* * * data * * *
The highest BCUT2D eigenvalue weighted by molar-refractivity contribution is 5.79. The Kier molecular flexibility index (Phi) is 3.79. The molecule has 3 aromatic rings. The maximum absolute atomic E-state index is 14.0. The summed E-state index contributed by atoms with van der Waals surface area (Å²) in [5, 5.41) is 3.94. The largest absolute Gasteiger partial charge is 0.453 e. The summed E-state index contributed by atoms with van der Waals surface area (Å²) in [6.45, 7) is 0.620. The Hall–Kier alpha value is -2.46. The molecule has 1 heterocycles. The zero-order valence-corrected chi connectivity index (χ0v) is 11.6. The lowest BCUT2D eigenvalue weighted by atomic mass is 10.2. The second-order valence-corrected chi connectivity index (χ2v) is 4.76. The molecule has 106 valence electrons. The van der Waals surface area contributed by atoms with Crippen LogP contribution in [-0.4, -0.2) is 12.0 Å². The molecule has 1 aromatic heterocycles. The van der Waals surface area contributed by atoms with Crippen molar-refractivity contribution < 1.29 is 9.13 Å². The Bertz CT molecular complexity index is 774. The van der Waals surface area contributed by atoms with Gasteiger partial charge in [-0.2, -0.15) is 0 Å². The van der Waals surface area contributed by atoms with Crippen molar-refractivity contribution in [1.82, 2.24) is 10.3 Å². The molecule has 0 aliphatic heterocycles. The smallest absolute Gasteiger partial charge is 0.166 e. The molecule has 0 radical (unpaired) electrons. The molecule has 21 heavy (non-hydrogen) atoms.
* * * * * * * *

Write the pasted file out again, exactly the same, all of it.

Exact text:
The highest BCUT2D eigenvalue weighted by molar-refractivity contribution is 5.79. The Kier molecular flexibility index (Phi) is 3.79. The molecule has 3 aromatic rings. The maximum absolute atomic E-state index is 14.0. The summed E-state index contributed by atoms with van der Waals surface area (Å²) in [5, 5.41) is 3.94. The largest absolute Gasteiger partial charge is 0.453 e. The summed E-state index contributed by atoms with van der Waals surface area (Å²) in [6.45, 7) is 0.620. The Hall–Kier alpha value is -2.46. The molecule has 1 heterocycles. The zero-order valence-corrected chi connectivity index (χ0v) is 11.6. The lowest BCUT2D eigenvalue weighted by atomic mass is 10.2. The second-order valence-corrected chi connectivity index (χ2v) is 4.76. The molecule has 106 valence electrons. The van der Waals surface area contributed by atoms with Crippen LogP contribution in [-0.4, -0.2) is 12.0 Å². The molecule has 1 aromatic heterocycles. The van der Waals surface area contributed by atoms with Crippen molar-refractivity contribution < 1.29 is 9.13 Å². The Bertz CT molecular complexity index is 774. The van der Waals surface area contributed by atoms with Gasteiger partial charge in [-0.2, -0.15) is 0 Å². The van der Waals surface area contributed by atoms with Crippen molar-refractivity contribution in [1.82, 2.24) is 10.3 Å². The molecule has 0 aliphatic heterocycles. The smallest absolute Gasteiger partial charge is 0.166 e. The molecule has 0 radical (unpaired) electrons. The molecule has 21 heavy (non-hydrogen) atoms.